The principal United Nations (and some other) Space Treaties were concluded during the Cold War. The two space powers at the time, the United States and the Soviet Union, were also the leading protagonists in this geopolitical conflict. They had both realised very early on the strategic significance of outer space and were engaged in a fierce rivalry, with the result that much of the space-related technology developed during the 1960s-1980s (and beyond) was driven first and foremost by military and security considerations. Notwithstanding the context within which they were negotiated, however, the Space Treaties emphasise the peaceful use and exploration of outer space, and codify a number of fundamental principles that may have the effect of limiting any possibility of armed conflict involving space. However, it is unclear whether, and to what extent, the treaties would actually apply during times of armed conflict. Whilst, from a normative perspective, it is preferable that they should apply in such circumstances, this is not expressly provided for in the treaties themselves. This article will examine the relevant principles of general international law relating to the obligation of States Parties to comply with treaties during armed conflict and then proceed to apply those principles to critically analyse the express provisions of the Space Treaties, in order to determine the extent, if at all, of their applicability.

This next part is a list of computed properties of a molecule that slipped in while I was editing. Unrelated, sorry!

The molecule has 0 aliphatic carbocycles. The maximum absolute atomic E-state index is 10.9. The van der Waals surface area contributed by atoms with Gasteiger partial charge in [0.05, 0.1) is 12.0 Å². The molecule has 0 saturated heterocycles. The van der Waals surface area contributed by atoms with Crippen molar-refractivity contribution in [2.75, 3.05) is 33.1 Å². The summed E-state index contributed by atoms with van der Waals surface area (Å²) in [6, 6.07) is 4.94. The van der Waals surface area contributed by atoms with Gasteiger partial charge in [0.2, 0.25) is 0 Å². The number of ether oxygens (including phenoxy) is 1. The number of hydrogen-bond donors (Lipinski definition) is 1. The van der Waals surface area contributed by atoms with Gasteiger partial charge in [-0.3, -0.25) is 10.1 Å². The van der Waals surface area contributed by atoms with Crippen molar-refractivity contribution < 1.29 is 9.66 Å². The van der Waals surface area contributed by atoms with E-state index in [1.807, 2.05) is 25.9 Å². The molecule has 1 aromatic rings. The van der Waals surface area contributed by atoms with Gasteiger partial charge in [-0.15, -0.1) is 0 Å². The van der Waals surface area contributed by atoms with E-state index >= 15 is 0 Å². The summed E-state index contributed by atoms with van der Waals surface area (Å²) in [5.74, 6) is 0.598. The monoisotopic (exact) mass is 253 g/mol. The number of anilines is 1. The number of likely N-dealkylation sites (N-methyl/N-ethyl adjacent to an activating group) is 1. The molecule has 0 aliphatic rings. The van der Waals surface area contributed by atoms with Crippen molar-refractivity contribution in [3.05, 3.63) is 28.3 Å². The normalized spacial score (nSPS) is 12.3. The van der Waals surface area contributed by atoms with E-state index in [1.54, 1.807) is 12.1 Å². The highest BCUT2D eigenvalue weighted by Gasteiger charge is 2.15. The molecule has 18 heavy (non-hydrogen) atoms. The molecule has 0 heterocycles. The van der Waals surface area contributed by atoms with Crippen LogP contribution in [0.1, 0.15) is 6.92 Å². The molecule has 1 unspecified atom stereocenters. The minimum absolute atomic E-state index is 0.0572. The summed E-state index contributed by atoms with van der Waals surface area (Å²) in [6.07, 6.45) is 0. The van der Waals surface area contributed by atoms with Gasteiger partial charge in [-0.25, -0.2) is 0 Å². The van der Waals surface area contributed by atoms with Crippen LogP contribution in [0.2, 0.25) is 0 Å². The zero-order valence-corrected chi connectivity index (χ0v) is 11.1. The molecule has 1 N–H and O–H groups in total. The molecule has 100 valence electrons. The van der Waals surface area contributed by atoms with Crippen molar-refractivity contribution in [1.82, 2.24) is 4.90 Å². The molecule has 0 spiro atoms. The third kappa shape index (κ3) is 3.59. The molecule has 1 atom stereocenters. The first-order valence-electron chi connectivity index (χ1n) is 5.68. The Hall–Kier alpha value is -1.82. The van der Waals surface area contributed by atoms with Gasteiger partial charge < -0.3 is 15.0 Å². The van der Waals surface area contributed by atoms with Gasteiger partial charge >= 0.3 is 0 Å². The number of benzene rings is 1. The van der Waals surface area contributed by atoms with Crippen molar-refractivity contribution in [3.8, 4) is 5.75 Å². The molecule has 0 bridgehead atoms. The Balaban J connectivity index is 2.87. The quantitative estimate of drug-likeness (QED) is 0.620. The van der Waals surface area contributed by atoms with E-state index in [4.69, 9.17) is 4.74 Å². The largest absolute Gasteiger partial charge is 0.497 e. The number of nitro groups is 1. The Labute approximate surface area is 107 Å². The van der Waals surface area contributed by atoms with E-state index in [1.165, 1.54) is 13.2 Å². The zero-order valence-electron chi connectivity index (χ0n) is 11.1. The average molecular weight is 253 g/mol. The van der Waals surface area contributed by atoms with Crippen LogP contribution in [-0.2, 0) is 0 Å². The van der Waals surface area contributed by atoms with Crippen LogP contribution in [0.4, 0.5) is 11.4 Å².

|Title of host publication||Proceedings of the International Institute of Space Law 2015|
|Editors||R. Moro-Aguilar, P. J. Blount, T. Masson-Zwaan|
|Publisher||Eleven International Publishing|
|Publication status||Published - 2016|